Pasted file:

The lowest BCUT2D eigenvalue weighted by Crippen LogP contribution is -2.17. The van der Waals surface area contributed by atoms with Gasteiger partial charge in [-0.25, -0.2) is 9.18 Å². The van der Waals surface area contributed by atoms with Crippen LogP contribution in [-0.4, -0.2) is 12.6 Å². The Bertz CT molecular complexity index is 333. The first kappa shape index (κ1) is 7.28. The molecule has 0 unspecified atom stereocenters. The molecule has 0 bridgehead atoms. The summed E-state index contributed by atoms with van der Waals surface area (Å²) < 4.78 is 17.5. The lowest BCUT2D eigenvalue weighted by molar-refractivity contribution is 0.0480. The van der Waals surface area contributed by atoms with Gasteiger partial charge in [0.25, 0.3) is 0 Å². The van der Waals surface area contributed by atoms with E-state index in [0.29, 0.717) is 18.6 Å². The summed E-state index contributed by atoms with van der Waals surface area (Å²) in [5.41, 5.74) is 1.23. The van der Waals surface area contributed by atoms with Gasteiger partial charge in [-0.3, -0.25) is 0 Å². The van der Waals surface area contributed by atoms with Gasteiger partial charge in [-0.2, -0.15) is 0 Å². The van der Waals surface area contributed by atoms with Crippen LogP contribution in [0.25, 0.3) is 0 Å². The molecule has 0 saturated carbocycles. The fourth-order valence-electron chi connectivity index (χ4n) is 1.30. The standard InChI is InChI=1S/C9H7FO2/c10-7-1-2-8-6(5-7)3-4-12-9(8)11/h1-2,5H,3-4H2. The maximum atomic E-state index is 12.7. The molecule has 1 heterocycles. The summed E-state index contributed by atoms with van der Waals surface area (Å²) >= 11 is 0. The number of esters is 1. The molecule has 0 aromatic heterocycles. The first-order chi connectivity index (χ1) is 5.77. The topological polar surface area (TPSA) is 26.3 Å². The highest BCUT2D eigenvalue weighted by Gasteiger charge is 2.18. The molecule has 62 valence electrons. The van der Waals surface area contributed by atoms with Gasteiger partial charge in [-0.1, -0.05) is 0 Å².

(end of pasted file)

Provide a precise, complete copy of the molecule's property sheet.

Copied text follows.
The lowest BCUT2D eigenvalue weighted by Crippen LogP contribution is -2.17. The van der Waals surface area contributed by atoms with Gasteiger partial charge in [-0.25, -0.2) is 9.18 Å². The van der Waals surface area contributed by atoms with Crippen LogP contribution in [-0.4, -0.2) is 12.6 Å². The Bertz CT molecular complexity index is 333. The first kappa shape index (κ1) is 7.28. The molecule has 0 unspecified atom stereocenters. The molecule has 0 bridgehead atoms. The summed E-state index contributed by atoms with van der Waals surface area (Å²) < 4.78 is 17.5. The lowest BCUT2D eigenvalue weighted by molar-refractivity contribution is 0.0480. The van der Waals surface area contributed by atoms with Gasteiger partial charge in [0.25, 0.3) is 0 Å². The van der Waals surface area contributed by atoms with E-state index in [0.29, 0.717) is 18.6 Å². The summed E-state index contributed by atoms with van der Waals surface area (Å²) in [5.41, 5.74) is 1.23. The van der Waals surface area contributed by atoms with Gasteiger partial charge in [-0.3, -0.25) is 0 Å². The van der Waals surface area contributed by atoms with Gasteiger partial charge in [-0.2, -0.15) is 0 Å². The van der Waals surface area contributed by atoms with Crippen LogP contribution in [0.25, 0.3) is 0 Å². The molecule has 0 saturated carbocycles. The fourth-order valence-electron chi connectivity index (χ4n) is 1.30. The standard InChI is InChI=1S/C9H7FO2/c10-7-1-2-8-6(5-7)3-4-12-9(8)11/h1-2,5H,3-4H2. The maximum atomic E-state index is 12.7. The molecule has 1 heterocycles. The summed E-state index contributed by atoms with van der Waals surface area (Å²) >= 11 is 0. The number of esters is 1. The molecule has 0 aromatic heterocycles. The first-order chi connectivity index (χ1) is 5.77. The topological polar surface area (TPSA) is 26.3 Å². The highest BCUT2D eigenvalue weighted by Gasteiger charge is 2.18. The molecule has 62 valence electrons. The van der Waals surface area contributed by atoms with Gasteiger partial charge in [-0.1, -0.05) is 0 Å².